Mercantile and the IFC have previously concluded a landmark securitisation deal (in 2014). The transaction valued at R240 million, saw the securitisation of Mercantile Rental Finance contracts and was the first of its kind in sub-Saharan Africa. Mercantile is also one of only two South African banks to be upgraded by Moody’s in 2017 and the agency has placed the bank on positive review for a possible further upgrade. After climbing two notches, the bank’s crediting rating now stands at Baa1.

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Portuguese government gives go-ahead for sale of Mercantile Bank - December 2017

The official process of the sale of Mercantile Bank Limited by Caixa Geral de Depósitos (CGD), a Portuguese state-owned banking and financial services group, can now proceed following legal approval by the Portuguese government.

Mercantile is 100% owned by CGD, which announced in March 2017 that it intends to sell the South African bank as part of a restructuring plan required and approved by the European Commission. The reduction of its foreign assets forms part of a CGD agreement with the Commission.

Today the Portuguese Government, via its Council of Ministers, signed the decree-law required to begin the official process of privatising or selling an asset owned by CGD as a Portuguese state-owned entity. The country’s president now has to promulgate this decree within a period of 30 days, after which the formal process of selling Mercantile Bank will officially begin.

As part of this formal process, the interest parties will be brought into contact with CGD’s financial advisers which have already been appointed to facilitate the sale, namely the Deutsche Bank South Africa and Caixa Banco de Investimento Portugal.

The process will consist of different phases and is expected to take at least one year to complete. During that long process the Mercantile Board, CGD and ultimately the Government of Portugal will look into potential buyers which have a suitable ethical profile and reputation, as well as the ability to expand Mercantile’s business model through supporting its existing and future client base and the development of current staff and management.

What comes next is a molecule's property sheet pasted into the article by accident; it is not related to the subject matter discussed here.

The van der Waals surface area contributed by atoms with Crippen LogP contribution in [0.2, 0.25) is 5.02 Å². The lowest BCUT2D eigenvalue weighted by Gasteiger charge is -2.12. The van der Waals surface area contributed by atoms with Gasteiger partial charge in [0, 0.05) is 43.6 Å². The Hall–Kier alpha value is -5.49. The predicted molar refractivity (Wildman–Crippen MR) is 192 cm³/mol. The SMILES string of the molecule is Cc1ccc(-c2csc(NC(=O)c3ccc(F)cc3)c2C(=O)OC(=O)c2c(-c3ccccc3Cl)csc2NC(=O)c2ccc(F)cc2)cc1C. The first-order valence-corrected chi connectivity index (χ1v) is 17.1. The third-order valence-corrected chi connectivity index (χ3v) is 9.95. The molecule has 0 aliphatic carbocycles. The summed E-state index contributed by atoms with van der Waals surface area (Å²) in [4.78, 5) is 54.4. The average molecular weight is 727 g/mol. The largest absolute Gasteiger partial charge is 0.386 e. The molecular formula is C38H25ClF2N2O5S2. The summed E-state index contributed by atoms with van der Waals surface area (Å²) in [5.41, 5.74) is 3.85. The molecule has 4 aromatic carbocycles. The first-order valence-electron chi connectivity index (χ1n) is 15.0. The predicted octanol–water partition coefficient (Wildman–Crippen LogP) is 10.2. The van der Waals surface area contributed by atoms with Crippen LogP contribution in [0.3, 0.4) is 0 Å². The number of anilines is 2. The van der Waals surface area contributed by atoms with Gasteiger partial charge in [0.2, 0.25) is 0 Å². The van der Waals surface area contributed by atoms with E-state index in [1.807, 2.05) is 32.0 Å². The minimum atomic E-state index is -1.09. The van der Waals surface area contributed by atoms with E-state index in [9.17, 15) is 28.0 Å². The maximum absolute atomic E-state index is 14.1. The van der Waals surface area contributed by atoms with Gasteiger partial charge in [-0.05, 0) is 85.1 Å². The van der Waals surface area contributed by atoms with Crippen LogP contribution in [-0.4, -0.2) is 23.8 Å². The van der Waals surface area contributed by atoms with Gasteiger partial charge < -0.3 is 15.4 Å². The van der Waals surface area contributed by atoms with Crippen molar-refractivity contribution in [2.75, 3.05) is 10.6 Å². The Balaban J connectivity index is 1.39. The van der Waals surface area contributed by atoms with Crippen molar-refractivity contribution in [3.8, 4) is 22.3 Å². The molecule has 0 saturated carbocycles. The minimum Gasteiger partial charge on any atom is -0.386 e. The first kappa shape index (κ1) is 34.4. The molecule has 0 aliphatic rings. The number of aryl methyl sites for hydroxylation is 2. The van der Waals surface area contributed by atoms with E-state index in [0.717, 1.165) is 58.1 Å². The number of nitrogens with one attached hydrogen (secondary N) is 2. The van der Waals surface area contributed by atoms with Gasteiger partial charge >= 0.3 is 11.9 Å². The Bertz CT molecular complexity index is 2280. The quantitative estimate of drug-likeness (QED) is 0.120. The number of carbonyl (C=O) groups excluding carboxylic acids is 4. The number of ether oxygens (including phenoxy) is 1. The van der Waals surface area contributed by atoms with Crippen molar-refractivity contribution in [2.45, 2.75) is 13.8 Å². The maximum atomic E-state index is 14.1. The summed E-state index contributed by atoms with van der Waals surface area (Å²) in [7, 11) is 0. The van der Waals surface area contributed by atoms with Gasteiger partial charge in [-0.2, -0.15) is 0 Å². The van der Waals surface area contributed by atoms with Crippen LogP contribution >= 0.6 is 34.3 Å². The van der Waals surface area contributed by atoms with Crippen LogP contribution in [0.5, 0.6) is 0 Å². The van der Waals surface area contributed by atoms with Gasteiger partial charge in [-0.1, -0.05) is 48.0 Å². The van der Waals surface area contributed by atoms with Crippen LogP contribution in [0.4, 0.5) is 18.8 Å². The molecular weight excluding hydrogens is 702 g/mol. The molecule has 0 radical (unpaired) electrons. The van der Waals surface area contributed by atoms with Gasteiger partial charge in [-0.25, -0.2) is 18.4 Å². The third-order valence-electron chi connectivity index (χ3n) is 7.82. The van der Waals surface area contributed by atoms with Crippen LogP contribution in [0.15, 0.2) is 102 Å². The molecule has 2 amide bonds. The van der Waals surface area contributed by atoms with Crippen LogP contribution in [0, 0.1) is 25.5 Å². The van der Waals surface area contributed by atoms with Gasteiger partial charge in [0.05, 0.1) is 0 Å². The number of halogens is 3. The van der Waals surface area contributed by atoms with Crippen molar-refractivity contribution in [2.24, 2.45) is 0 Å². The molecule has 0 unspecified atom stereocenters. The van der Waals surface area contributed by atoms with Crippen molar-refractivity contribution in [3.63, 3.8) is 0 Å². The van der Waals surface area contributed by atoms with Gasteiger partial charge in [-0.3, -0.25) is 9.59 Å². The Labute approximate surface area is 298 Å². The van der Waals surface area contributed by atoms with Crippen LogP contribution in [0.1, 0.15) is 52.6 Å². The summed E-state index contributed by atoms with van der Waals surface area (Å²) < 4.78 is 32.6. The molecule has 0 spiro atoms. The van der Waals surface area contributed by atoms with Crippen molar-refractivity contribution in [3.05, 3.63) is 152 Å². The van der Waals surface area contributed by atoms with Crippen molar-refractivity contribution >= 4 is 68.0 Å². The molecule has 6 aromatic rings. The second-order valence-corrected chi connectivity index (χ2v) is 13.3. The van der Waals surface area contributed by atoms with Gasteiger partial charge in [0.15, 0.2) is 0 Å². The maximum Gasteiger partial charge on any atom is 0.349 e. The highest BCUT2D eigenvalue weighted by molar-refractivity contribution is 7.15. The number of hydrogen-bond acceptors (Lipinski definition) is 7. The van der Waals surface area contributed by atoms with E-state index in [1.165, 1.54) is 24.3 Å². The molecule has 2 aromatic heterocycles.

Mercantile wishes to reiterate that its Board will only support a decision that benefits all of its stakeholders, the most important of whom are its staff and clients.

Karl Kumbier, CEO of Mercantile, says the bank is not reliant on any additional capital funding from CGD and the sales process should not affect Mercantile’s operations. “We will continue to focus on our strategy to become the number one business bank in South Africa. Mercantile is confident that we will find the right partner who will not only give us the opportunity to expand our own business further, but also to continue to grow the businesses of South African entrepreneurs.”

Over the past few years, Mercantile has already achieved outstanding results through the successful implementation of its growth strategy. As the largest of South Africa’s small banks by assets, Mercantile has seen its assets grow from just over R6 billion in 2011, to over R13 billion today. It also holds R9 billion in deposits, compared to deposits of R4.2 billion in 2011. This growth in the size of its business also coincided with increases in profit of more than 15% per annum over the past three years. Mercantile is also one of only two South African banks to be upgraded by Moody’s this year.